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Letters to the Editor: Monuments, bought by women's groups, honor the dead

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Tuesday, September 12, 2017

Monuments erected in the South after the Civil War were bought almost exclusively by women's groups and for the expressed purpose of honoring their dead. Their inscriptions reflect this and do not include racial statements. They state variations of "to our Confederate dead," etc. These monuments have been widely cataloged and documented. Almost every Confederate state has published books on the subject and almost every state archive has an inventory. I encourage everyone to read them to appreciate the true meaning of these memorials. One excellent and highly recommended publication for North Carolina is Douglas J. Butler's award-winning “North Carolina Confederate Monuments: An Illustrated History.”

The recent attempt to connect the erection of Confederate monuments during the "Jim Crow" era with a racist agenda fails to understand that the women's groups who are largely responsible for memorials did not organize until the 1890s. The United Daughters of the Confederacy was organized in 1894. Also, memorializing the Confederate dead, and in some cases, even giving the Confederate dead a decent burial, was often not allowed during the years of Federal military occupation. In fact, grieving women and children in Raleigh, who wanted to gather and walk to the local cemetery to place wreaths and flowers on the graves of their deceased loved ones were threatened with being shot on sight if they did so. [1867; Butler, p. 14.] These issues, plus the difficulties raising money for memorials in a war-torn and impoverished South, were barriers to erecting monuments in the immediate post-war years. With 40,000 brothers, fathers, husbands and sons dead in North Carolina, personal grief pervaded the state and left a lasting legacy.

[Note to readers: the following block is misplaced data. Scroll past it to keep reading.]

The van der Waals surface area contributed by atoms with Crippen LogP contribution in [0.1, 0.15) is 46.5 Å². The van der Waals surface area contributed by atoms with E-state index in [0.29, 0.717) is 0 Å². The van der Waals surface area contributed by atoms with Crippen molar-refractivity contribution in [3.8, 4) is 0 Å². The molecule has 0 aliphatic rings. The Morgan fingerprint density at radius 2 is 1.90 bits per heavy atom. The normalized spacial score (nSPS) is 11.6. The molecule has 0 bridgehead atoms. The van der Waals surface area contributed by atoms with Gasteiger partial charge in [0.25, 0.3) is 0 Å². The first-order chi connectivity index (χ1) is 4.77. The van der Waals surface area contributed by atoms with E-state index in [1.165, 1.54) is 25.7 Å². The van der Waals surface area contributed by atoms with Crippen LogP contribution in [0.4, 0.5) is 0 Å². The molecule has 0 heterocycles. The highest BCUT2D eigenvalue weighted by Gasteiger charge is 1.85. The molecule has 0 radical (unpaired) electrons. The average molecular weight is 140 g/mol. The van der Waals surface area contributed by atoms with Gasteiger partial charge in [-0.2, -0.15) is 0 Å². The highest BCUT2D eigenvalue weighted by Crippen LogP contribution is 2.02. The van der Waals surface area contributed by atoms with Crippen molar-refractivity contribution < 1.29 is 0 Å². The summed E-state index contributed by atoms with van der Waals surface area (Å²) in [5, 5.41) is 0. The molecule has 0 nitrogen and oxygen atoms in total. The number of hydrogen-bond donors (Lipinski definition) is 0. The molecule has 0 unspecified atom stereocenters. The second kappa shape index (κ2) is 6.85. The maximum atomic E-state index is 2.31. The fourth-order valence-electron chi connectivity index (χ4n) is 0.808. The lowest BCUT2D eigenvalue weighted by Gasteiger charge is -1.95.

As such, these monuments are still important to many. They are memorials to ancestors who were willing to give their all — ancestors who were human, from different circumstances, with varied beliefs, and, yes, sometimes even of different races. Attempting to single out a group and tear down its history hurts us all; there can never be understanding and equality as long as we judge and label the people of the present and the past in this way. As our Rocky Mount monument was re-dedicated in 1977 to honor all veterans, our monument is for all. I would encourage everyone to read the real history of the American South in primary documents, objectively and in context, and without bias and stereotyping. Read and preserve all the history and all the stories of all the people, not just some of the history and stories of some of the people.

LINDA B. BRYANT

Nashville

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